Leadership, Our Blog

A Sure Path to Progress

As a young teacher in 2003, I started receiving less-than-stellar reviews from my students.  Fortunately for me, the school I was teaching with at the timehad a good system in place to coach struggling instructors to improve their teaching approach.

For two months, I was required to create formal and detailed lesson plans – very detailed plans – for my daily classes.  I also met with my lead instructor, who helped me reflect on my lessons.  The experience completely shifted my approach to teaching, and I see the effects even to this day.

As a young leader, John Maxwell observed that just because someone had more years of experience, it didn’t automatically translate into more wisdom and more understanding. As he pondered this discrepancy, he realized experience is not the best teacher. Evaluated experience is.

We all have bad experiences, things that come up that are unexpected or unplanned – and unwanted!  It is how we respond to those situations that can really make a big difference as to whether those experiences help or hinder us. If you focus on everything that’s wrong and how it’s preventing you from moving forward, you will miss some incredible life lessons that will serve you and others well into the future.


Truths about Experience

In his book Leadership Gold, John Maxwell shares some observations about experience:

First – we all experience more than we understand. Life is just too complex for us to absorb everything.  We have so many people who are calling for our attention, and there are so many things that are going on in our lives and in our world that it’s hard to really absorb everything.  Add social media into the mix, and there’s no keeping up!

One simple way to make sense of all the information and demands upon us is simply taking the time to sit back and reflect on what happened that day or what’s happened in the past week. Reviewing and reflecting enrich our understanding of what’s happened.  John Maxwell talks about how he takes time each evening to reflect on what he learned that day.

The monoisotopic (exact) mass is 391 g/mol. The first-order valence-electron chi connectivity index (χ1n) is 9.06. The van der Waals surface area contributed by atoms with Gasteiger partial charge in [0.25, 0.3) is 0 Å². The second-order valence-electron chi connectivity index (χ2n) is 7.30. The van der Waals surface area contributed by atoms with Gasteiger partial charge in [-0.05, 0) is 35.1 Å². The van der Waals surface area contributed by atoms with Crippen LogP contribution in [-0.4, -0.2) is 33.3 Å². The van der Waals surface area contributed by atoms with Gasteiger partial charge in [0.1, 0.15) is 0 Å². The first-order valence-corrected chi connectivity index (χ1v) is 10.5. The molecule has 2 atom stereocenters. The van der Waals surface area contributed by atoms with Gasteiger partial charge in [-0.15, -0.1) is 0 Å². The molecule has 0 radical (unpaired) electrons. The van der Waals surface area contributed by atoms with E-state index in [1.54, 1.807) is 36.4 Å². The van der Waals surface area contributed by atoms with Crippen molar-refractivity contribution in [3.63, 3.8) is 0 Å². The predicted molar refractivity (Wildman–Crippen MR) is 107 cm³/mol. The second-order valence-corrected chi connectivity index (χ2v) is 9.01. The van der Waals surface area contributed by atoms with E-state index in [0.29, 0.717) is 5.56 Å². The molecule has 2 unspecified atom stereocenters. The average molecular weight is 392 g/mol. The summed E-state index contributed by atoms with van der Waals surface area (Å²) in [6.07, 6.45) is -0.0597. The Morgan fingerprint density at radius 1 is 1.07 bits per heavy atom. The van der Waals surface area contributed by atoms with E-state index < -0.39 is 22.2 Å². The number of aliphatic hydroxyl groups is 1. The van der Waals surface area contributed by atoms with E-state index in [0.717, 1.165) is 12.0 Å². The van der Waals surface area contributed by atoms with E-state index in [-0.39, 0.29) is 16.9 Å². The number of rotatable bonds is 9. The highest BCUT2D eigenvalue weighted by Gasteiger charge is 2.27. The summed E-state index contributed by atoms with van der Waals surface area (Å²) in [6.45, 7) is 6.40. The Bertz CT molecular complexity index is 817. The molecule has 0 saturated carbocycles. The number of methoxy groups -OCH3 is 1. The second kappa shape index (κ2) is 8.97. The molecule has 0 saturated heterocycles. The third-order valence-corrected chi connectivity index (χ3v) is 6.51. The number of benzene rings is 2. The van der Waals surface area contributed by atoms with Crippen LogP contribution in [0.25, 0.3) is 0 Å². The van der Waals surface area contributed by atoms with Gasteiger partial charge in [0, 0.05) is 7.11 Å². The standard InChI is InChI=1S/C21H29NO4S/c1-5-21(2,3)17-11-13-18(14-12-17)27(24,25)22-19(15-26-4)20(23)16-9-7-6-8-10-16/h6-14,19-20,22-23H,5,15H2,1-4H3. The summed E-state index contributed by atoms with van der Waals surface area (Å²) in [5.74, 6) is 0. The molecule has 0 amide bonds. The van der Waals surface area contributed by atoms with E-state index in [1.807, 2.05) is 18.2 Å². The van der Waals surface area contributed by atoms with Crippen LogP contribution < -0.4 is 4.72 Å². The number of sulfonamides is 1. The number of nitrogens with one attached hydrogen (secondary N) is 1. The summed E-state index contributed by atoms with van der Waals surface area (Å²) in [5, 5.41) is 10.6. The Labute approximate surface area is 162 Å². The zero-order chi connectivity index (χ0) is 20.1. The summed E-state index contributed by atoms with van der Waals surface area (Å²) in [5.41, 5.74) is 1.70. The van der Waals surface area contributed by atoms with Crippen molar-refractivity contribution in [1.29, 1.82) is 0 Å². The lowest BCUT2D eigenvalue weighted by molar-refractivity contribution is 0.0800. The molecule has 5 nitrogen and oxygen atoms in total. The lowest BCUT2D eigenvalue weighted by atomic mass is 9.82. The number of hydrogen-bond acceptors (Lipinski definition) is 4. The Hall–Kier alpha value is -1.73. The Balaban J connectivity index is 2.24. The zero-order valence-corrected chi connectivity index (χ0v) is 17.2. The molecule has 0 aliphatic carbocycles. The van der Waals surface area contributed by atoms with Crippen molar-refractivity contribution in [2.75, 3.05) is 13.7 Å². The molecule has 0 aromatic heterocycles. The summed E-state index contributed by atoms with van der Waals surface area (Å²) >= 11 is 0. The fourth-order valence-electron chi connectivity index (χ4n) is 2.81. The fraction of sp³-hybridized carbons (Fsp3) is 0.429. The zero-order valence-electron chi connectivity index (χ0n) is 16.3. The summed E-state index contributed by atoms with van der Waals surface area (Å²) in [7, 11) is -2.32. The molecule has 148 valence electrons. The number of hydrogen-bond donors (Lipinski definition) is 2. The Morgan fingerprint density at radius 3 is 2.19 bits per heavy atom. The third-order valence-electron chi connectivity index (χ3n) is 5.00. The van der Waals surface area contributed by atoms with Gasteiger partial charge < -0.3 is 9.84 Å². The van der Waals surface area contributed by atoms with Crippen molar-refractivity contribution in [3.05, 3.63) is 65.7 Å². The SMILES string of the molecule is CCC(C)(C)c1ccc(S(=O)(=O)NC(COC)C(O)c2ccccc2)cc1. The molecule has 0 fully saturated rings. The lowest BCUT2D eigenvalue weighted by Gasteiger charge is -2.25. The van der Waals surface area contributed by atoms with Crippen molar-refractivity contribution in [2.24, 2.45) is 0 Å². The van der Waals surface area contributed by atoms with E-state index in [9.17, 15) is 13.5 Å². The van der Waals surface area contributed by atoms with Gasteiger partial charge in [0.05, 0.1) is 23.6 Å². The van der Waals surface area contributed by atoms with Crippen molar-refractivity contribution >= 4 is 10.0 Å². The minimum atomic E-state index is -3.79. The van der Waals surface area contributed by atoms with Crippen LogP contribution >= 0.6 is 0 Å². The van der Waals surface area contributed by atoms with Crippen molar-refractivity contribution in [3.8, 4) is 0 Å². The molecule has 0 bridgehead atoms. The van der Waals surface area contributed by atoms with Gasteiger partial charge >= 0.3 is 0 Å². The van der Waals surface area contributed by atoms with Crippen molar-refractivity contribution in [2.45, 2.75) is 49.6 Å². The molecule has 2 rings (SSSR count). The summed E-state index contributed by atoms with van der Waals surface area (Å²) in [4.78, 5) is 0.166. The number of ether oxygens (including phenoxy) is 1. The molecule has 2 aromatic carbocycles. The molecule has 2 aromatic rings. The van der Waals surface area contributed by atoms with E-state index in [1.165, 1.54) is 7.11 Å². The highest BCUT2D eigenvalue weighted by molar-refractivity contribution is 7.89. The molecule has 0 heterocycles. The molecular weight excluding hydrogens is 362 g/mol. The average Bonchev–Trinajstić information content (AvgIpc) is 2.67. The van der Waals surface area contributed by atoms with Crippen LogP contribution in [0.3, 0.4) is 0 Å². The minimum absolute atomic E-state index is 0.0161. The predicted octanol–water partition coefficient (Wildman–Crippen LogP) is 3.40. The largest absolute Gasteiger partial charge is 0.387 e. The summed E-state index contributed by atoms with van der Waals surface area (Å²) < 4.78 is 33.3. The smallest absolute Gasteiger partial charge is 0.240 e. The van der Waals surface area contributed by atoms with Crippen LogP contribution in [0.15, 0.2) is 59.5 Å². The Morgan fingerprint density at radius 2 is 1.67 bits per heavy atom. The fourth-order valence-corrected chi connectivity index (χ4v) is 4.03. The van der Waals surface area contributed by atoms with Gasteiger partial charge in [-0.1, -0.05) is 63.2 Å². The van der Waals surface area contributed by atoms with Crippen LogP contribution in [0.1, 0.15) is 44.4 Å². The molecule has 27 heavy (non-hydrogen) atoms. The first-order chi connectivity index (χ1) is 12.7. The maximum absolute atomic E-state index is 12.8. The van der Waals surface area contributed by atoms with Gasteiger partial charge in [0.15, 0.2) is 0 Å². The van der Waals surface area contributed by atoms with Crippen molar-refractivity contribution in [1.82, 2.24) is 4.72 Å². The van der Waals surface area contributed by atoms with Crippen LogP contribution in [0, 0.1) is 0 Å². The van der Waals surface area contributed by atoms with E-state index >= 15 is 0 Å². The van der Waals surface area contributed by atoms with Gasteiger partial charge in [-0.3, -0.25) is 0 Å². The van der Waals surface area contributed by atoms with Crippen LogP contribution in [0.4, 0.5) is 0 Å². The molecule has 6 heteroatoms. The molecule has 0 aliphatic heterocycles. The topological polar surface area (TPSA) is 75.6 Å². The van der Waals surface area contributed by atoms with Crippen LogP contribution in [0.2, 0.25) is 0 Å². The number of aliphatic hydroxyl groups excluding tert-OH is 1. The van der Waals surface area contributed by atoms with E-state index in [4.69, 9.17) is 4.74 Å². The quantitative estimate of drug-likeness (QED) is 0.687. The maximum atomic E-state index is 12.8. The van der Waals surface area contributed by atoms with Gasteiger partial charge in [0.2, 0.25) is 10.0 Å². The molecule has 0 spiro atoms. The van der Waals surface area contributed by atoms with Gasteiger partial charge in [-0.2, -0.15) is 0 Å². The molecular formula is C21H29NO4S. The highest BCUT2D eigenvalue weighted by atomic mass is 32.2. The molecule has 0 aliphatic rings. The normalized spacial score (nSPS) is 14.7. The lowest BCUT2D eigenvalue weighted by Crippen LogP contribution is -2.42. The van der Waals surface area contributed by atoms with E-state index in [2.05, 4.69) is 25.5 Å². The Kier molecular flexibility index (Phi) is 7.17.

Second – Our attitude toward unplanned and unpleasant experiences determines our growth. this is a reflection of the Law of Pain in John’s book The 15 Laws of Growth, which states that the good management of bad experiences leads to great growth. It could also be said that the bad management of experiences leads to no growth or maybe negative growth. Your attitude in the situation can determine whether it’s a setback or a lesson that will propel you forward.

Third – not evaluating and learning from experience is more costly than inexperience or gaining experience. If you are growth-oriented, you will look at every opportunity to grow and gain and become better and more understanding, to be a stronger leader. If we ignore the lessons that we are learning or the lessons that life is trying to teach us, we’re losing valuable time or losing valuable insight that could really be costly in the long run.

Fourth – evaluated experience sets a person above the crowd. Most people don’t take the time to reflect. Not everyone takes the time to be self-aware. And among those, even fewer take the time to reflect on a regular basis. But those who do find that their growth is accelerated, that their insights are deepened at a faster pace.


Becoming More Reflective

Personally, I am not the most consistent on reflecting on a daily basis. I aim for a weekly reflections. I find that taking time to think through what went well, what didn’t go well, and what I want to do differently in the future can really solidify the lessons that difficult situations can teach us.

As an introvert, I went to reflect. I want to be quiet; I want to read; I want to journal. This lends itself to a reflective lifestyle.  However, my extrovert friends want to process verbally. You might frequently be on the phone with your parents and friends because you process things differently.

If you find that it’s difficult to take that time to sit and reflect, find a friend or a partner who you can talk things through with, a “mastermind” of sorts, so that you can bounce ideas off of each other and learn from those experiences together.

I’ve also found that reflection doesn’t have to be a long drawn out process. For myself, I take about 10 minutes every morning to do some journaling. I might not write the whole time during those ten minutes, but I set the timer on my phone – so I’m not sitting there all day – and whatever thoughts come to me, those are the things I write down. Some days, my mind wanders and I start thinking about other things without writing them down, and that’s okay because I’ve made it a regular practice.


Take It Deeper

If regular reflection is not something that you’re practicing but you want to try it, maybe start with five minutes. Just write whatever’s coming to mind. If there was a struggle or a victory during the day, just write down your thoughts. At the end of the week, go back and re-read what you’ve written and look for common threads. That is what will lead to defining the lessons of the week.

Sometimes it’s hard to know where to start.

If you would like to go deeper on this topic, I offer an ongoing live online course on personal and professional development:  Professional Development Essentials.   We meet online every Monday night to discuss different elements of personal and professional growth and challenge each other to apply what we’ve learned.